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Calendulas are easily grown, self-sow readily and their gold petals add a mild, tangy taste scattered over a salad. Nasturtium flowers come in many varieties with vibrant colours. The mild mustard-like flavour is a pleasant surprise to those who haven’t tried them.

Nasturtium ‘Top Flowering Yellow’ with beet ‘Bull’s Blood’ & Parsley (rear).

Whole flowers may be placed on top, but petals are very attractive sprinkled over salads. The leaves are hotter so use them sparingly for a peppery, watercress-like bite. Add honey or fruit juice to the dressing to temper the bite.

Jenny’s tip: A warning from experience: nasturtiums prefer poorer soils and tend to get rather large and rampant in the vege garden. Personally I like them enough to let them go, but if you don’t, choose non-trailing, compact varieties like ‘Top-Flowering’ or ‘Empress of India’.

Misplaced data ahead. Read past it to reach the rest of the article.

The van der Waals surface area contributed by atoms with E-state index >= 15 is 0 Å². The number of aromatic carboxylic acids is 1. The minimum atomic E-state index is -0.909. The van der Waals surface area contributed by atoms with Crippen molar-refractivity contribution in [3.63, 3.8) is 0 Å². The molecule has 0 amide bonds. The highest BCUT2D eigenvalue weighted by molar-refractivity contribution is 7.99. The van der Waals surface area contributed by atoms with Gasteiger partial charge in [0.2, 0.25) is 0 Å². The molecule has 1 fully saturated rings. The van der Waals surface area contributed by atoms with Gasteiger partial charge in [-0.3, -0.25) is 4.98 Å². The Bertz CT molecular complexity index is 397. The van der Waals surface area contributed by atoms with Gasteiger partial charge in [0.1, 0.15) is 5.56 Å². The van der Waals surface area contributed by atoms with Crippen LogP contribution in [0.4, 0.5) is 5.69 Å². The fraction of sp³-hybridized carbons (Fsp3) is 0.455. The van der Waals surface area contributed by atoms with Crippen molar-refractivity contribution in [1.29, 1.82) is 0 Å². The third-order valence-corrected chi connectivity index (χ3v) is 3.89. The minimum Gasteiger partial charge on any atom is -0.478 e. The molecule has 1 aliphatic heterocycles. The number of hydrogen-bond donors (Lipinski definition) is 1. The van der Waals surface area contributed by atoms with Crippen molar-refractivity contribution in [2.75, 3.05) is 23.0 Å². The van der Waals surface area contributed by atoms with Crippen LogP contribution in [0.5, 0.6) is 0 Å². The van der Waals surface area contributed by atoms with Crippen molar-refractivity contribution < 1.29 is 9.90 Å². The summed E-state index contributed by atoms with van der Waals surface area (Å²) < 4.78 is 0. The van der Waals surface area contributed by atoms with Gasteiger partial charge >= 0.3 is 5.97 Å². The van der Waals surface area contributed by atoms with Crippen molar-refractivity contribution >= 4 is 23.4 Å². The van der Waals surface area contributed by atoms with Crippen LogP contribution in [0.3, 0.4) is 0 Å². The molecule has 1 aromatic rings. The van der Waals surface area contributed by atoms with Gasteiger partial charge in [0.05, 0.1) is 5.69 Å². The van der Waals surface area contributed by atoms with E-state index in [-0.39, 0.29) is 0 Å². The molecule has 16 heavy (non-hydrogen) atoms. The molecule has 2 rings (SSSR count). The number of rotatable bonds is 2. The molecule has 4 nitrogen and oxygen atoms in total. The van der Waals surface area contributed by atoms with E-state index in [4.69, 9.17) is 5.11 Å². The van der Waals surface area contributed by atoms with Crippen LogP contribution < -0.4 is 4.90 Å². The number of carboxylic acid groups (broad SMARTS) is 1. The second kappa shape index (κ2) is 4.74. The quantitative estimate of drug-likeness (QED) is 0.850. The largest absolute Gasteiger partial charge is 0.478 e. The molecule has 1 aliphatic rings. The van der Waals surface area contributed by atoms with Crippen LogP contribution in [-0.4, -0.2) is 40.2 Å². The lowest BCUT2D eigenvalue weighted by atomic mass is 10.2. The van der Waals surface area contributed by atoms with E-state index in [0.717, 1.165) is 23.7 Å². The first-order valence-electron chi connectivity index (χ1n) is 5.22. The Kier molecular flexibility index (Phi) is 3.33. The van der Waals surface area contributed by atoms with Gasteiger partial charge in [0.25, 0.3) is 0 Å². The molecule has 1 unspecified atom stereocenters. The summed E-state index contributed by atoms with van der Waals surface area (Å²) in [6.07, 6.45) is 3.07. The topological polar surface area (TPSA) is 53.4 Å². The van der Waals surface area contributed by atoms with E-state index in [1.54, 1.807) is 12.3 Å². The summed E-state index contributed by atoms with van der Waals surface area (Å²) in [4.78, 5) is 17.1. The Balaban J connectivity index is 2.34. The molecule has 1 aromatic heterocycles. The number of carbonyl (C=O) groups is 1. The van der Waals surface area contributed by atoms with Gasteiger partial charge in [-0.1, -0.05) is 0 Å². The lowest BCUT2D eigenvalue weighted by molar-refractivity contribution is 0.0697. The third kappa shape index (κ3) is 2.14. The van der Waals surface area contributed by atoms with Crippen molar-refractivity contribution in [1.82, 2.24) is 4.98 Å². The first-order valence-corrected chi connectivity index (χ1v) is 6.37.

Heartsease (Viola tricolour).

Violas are great inter-planted with lettuces, Miner’s lettuce and endive as they like the same conditions and look great in salads (they have a mild, lettuce-like taste). The multi-coloured flowers of heartsease (Viola tricolour) self-seed precociously to produce colourful variations, and I also grow single colours for variety.

Chives flowers can be picked just after opening and added to salads for a mild sweet-onion flavour and pink highlights. Simply pull the individual florets off the flower head and scatter. Garlic chives flowers can be used in the same way for a mild garlic flavour.

The individual yellow florets of dill have a mild dill flavour which is pleasant with cucumber and fish salads.

Rocket flowers can be used long after the leaves become too strong, just sprinkle over green and pasta salads etc.